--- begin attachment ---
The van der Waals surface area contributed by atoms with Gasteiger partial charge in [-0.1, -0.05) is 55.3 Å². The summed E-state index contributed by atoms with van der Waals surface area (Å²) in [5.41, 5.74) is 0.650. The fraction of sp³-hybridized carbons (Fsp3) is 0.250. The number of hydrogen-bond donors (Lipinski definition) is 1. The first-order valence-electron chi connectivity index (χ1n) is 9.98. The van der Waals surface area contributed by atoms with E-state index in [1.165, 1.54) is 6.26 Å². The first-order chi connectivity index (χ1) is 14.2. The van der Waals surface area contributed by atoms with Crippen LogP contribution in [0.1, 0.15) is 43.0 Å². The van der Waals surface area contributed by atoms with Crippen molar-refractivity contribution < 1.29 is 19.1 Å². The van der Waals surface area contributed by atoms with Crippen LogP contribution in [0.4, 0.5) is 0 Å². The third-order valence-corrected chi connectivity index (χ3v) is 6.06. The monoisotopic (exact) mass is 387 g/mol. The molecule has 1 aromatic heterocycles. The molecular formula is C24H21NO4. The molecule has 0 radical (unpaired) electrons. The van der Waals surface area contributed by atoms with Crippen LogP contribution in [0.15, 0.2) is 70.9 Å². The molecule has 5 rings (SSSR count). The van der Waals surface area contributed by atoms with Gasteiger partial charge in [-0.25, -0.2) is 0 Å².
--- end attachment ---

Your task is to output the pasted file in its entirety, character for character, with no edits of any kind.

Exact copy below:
The van der Waals surface area contributed by atoms with Gasteiger partial charge in [-0.1, -0.05) is 55.3 Å². The summed E-state index contributed by atoms with van der Waals surface area (Å²) in [5.41, 5.74) is 0.650. The fraction of sp³-hybridized carbons (Fsp3) is 0.250. The number of hydrogen-bond donors (Lipinski definition) is 1. The first-order valence-electron chi connectivity index (χ1n) is 9.98. The van der Waals surface area contributed by atoms with E-state index in [1.165, 1.54) is 6.26 Å². The first-order chi connectivity index (χ1) is 14.2. The van der Waals surface area contributed by atoms with Crippen LogP contribution in [0.1, 0.15) is 43.0 Å². The van der Waals surface area contributed by atoms with Crippen molar-refractivity contribution < 1.29 is 19.1 Å². The van der Waals surface area contributed by atoms with Crippen LogP contribution in [0.4, 0.5) is 0 Å². The third-order valence-corrected chi connectivity index (χ3v) is 6.06. The monoisotopic (exact) mass is 387 g/mol. The molecule has 1 aromatic heterocycles. The molecular formula is C24H21NO4. The molecule has 0 radical (unpaired) electrons. The van der Waals surface area contributed by atoms with Crippen LogP contribution in [0.15, 0.2) is 70.9 Å². The molecule has 5 rings (SSSR count). The van der Waals surface area contributed by atoms with Gasteiger partial charge in [-0.25, -0.2) is 0 Å².